The traditional model of career choice suggests a linear pattern. Get to know yourself. Learn your kills and talents. Explore careers that seem to best utilize your talents and skills. Today, both research and experience suggest that real career change doesn’t happen this way.
What’s real? Serendipity and zig-zag patterns
Contemporary researchers find that nearly every career path involves an element of serendipity. John Krumboltz of Stanford University published several articles on this topic in respected journals.
Herminia Ibarra’s research at Harvard Business School demonstrated that career change tends to follow a zig-zag pattern rather than a straight line, with two steps forward and one step back. She found limited value in extended introspection and self-analysis. See her book Working Identity.
What about testing?
Career coaches and counselors are divided on the subject of tests. Some insist that all their clients undergo a battery of tests. Others dismiss tests entirely. One career counselor says, “I can learn more about a person from astrology than from any personality tests.” One coach asks clients to define themselves as “earth, wind, fire or water.”
Before you pay for testing, I encourage you to ask what you hope to gain from the time and money you invest. Be aware of the limits on what tests can do for you. After all, if you could just take a battery of tests to forecast your future, we wouldn’t hear from so many job-frustrated people!
So why don’t tests have all the answers?
A job is much more than a series of skills. Every career or profession includes an ambience – style, working conditions, flexibility of time. Often it’s not the work itself that drives people out of the field. It’s the “other stuff.”
Take teaching, for example. You love kids and want to work with them and you don’t mind earning less than your corporate counterparts. Your workday ends at three and you get summers off. You get a decent pension and great benefits.
However, that’s not the whole story.
Your day begins as early as 6:30 AM.
You give up a lot of personal freedom. There’s no phone on your desk to make a call home — and certainly no privacy to talk. A quick trip to the bathroom? Someone has to cover the class. The students go home at three – but you have papers to grade, meetings to attend, and perhaps a rehearsal to direct. Your school district rewards test results, not creative learning.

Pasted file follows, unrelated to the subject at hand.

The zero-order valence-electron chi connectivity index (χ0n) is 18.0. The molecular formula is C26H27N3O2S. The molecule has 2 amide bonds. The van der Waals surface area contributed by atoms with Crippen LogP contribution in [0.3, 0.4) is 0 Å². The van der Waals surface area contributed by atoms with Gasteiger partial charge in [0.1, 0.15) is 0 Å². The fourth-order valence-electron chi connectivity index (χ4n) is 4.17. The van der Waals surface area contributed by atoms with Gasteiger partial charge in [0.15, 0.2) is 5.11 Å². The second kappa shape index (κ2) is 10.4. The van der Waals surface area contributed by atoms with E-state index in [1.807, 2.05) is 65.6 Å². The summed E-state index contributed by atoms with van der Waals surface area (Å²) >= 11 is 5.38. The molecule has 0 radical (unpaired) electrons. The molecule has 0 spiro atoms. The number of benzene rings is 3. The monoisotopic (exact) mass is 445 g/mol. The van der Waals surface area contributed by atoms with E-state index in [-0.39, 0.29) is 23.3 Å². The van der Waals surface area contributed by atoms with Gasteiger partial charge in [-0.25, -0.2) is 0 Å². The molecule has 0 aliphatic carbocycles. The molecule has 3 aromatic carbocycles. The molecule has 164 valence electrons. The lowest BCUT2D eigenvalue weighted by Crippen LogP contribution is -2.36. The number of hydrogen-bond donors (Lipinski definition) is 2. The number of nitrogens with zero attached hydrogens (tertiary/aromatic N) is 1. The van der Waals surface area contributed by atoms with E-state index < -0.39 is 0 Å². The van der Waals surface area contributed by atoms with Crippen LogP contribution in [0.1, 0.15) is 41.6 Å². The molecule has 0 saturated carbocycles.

Another example. Now let’s say you like to earn money and solve math problems. Are you ready for a CFO job? Each company has its own culture, of course, but in general the business world values image and style. You have to be comfortable moving through a hierarchy and giving the appearance of respecting authority.
Bottom line: Your aptitudes and values may drive you to teaching, but you will soon be searching for a new career if you are a night person who also values workplace autonomy.
If you have been working a long time, tests often show you are perfect for the job you hold now. After all these years, you’ve probably internalized values and attitudes of your profession — and you obviously have enough aptitude to remain employed! Clients frequently come to me after paying hundreds, even thousands of dollars for midlife, mid-career testing. “A waste,” they say ruefully.
On the other hand, your college-age children may benefit from testing, especially if they are thoroughly confused about their first career moves. College testing centers often employ high quality professionals because they train counseling students there.
Tests may not help you balance tradeoffs. Your aptitude and values may point you to a nature-loving outdoor career, but you realize there are few jobs available and those won’t pay enough to live on. You have to be creative if you’re going to make this combination work. The question, “How can I enjoy my love of nature and still earn a good living?” might best be discussed in a series of one-to-one conversations with someone who understands the career jungle.
On the other hand, strong motivation can compensate for low aptitude. In her book Crossing Avalon, Jean Shinoda Bolen writes of her determination to become a doctor, following a strong religious experience just before she entered college.
Bolen easily aced her liberal arts courses but struggled with sciences. At one point she received a midterm “D” grade in a zoology course. Yet she was accepted to a fine medical school and became a respected psychiatrist, Jungian therapist and best-selling author.